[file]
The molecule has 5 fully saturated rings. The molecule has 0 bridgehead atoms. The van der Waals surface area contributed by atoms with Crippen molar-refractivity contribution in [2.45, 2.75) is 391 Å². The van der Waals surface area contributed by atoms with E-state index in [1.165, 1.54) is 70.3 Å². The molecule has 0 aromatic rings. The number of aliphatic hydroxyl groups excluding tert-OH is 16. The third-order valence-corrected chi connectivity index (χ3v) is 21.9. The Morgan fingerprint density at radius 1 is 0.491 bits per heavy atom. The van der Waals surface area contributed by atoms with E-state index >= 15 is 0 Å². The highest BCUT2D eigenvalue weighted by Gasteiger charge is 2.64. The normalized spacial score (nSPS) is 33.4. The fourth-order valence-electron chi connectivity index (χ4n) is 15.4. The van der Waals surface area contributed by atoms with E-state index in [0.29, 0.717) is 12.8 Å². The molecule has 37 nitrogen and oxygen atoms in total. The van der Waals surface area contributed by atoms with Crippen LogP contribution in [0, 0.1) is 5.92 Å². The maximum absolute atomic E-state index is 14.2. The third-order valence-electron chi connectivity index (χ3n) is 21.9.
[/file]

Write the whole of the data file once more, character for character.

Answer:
The molecule has 5 fully saturated rings. The molecule has 0 bridgehead atoms. The van der Waals surface area contributed by atoms with Crippen molar-refractivity contribution in [2.45, 2.75) is 391 Å². The van der Waals surface area contributed by atoms with E-state index in [1.165, 1.54) is 70.3 Å². The molecule has 0 aromatic rings. The number of aliphatic hydroxyl groups excluding tert-OH is 16. The third-order valence-corrected chi connectivity index (χ3v) is 21.9. The Morgan fingerprint density at radius 1 is 0.491 bits per heavy atom. The van der Waals surface area contributed by atoms with E-state index >= 15 is 0 Å². The highest BCUT2D eigenvalue weighted by Gasteiger charge is 2.64. The normalized spacial score (nSPS) is 33.4. The fourth-order valence-electron chi connectivity index (χ4n) is 15.4. The van der Waals surface area contributed by atoms with E-state index in [0.29, 0.717) is 12.8 Å². The molecule has 37 nitrogen and oxygen atoms in total. The van der Waals surface area contributed by atoms with Crippen LogP contribution in [0, 0.1) is 5.92 Å². The maximum absolute atomic E-state index is 14.2. The third-order valence-electron chi connectivity index (χ3n) is 21.9.